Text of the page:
Do one or more of the following problems sound familiar? Your phone or device has suddenly stopped charging even though it’s plugged in, or your charge cord is loose, or your charge cord has started falling out of your device or your phone or device is not syncing up properly with other devices that it is plugged into. If this sounds familiar, then please keep watching. This is a follow up video to the one I did in 2012 titled “simple fix” for phone not charging”. But in this video, I use a new method that requires basically only one tool, that being a pair of scissors. This video demonstrates a procedure which could still cause damage to any device if it is not done properly! So, I must say that anything you see and try after seeing this video, will done at your own risk! Now, no matter what device you have, if it spends all day in your pocket, purse, or any other place for that matter that has dust in it, it will be vulnerable to a debris buildup in the charge port.
This buildup can happen sometimes rather quickly, and almost always leads to the problems mentioned earlier. What you’ll need to fix this, is just a pair of scissors, and some thin rigid plastic packaging like this from something you’ve bought in the past. The plastic can be thinner, but MUST be NO THICKER than this wall on your charge port connector. Look closely! If you try using anything thicker, then you WILL damage your charge port, so be careful. Now take your packaging and cut a piece off that’s about 1/2 of an inch wide by 1 1/2 inches long. For those of you in the metric world, that is approximately 1.25 centimeters wide by 4 centimeters long. The size of the cut out does not need to be exact. You just need to be able to hold it between your finger and your thumb.
If you don’t have a way to measure, then use the width of a standard USB connector for the width, and the prongs on a standard fork to get your measurement for the length. Cut the plastic so it has a shape that looks something like this. You don’t need to make it exactly like mine.. You can cut a shape of your own liking if it suits you better. This one works well for me though. As I said the size is not critical but the thickness of the material is! I like to make sure there are no sharp edges on the tip so I sand it quickly with something like a nail file or polishing pad or something. This I do just for good measure. Now, hold your device up like this so the light is shining from behind you. If there is a dust build-up in the charge port, it will now be visible. Carefully use the tool you just made, to clean out out the larger open area of the port. Don’t exert any force or dig away in any part of the charge port! Be very careful with your actions. Remember, it’s only dust that you’re trying to get loose. Afterwards, blow it out. Now once you’ve cleaned out the larger open area of the port, you can go behind the pin row/tab. I must mention 2 things here.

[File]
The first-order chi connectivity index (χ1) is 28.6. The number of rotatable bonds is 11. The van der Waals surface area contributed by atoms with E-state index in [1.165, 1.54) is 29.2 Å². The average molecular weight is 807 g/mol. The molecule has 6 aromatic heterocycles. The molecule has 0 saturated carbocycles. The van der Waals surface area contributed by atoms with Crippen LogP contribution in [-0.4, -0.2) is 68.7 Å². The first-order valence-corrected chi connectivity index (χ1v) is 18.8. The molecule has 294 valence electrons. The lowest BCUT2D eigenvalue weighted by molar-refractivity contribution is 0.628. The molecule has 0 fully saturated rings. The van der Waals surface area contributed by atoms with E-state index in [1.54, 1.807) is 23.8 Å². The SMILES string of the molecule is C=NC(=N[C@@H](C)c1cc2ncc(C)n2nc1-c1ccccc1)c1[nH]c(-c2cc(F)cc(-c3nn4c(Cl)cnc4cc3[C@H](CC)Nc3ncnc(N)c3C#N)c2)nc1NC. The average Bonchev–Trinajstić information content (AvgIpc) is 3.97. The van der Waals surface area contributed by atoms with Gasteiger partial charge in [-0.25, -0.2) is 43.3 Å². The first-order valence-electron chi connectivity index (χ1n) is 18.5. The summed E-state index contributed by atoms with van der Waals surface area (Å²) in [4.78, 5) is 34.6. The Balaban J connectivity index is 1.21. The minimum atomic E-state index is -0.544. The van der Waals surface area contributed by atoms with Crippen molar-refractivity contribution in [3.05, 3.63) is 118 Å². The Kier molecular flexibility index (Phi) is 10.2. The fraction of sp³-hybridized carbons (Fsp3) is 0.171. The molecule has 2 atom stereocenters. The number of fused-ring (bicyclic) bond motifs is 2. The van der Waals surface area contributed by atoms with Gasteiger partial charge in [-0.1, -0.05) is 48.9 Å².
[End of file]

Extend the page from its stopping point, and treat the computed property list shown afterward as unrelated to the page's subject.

Do not ever pry against that tab or bend it in anyway. If you see the tab bending at all, stop immediately! You don’t want to have to replace the charge port because of a careless mistake. The second thing I want to mention is that even though you can’t see dust in that little area behind the tab, it still is there tucked into the slot at the bottom of that small gap. Any dust left in the gap will almost always stop charge plugs from going in all the way, so it must be removed. Sweep your tool gently to the very bottom and remove the dust like this. You will see the dust coming out beside the tab when you do this. Now blow out your device and look inside again. If no more dust comes out, you’re done. You can plug in your charge cord and everything will work fine once again. Now for a few tips. You might ask, 1, Will this work in my phone or device? The answer is yes.
Any style charge port that is open to it’s dusty environment, for example , micro usb, mini usb, apple, blutooth devices, or anything else will be vulnerable to a dust build-up. You can also make this tool any shape you want to fit future style charge ports! 2,You might also ask, do I have to remove my battery for this? The answer is no. This homemade tool is made of electrically non conductive plastic. Static discharge will not be a concern either, as this homemade tool will be so small that it will not hold any substantial static charge near its tip. 3, Will a can of compressed air work? Or can I use a vacuum instead? The answer is yes and no. Both will work in the larger open area of the port. But both will usually not work in the thin gap I showed you in the video. For me, I’ve ALWAYS had to sweep the debris out manually from that area. So that’s all I have to show for this one. If you think this video could help someone, please share it!. Until next time, check out my other videos, and as always, thanks for watching!.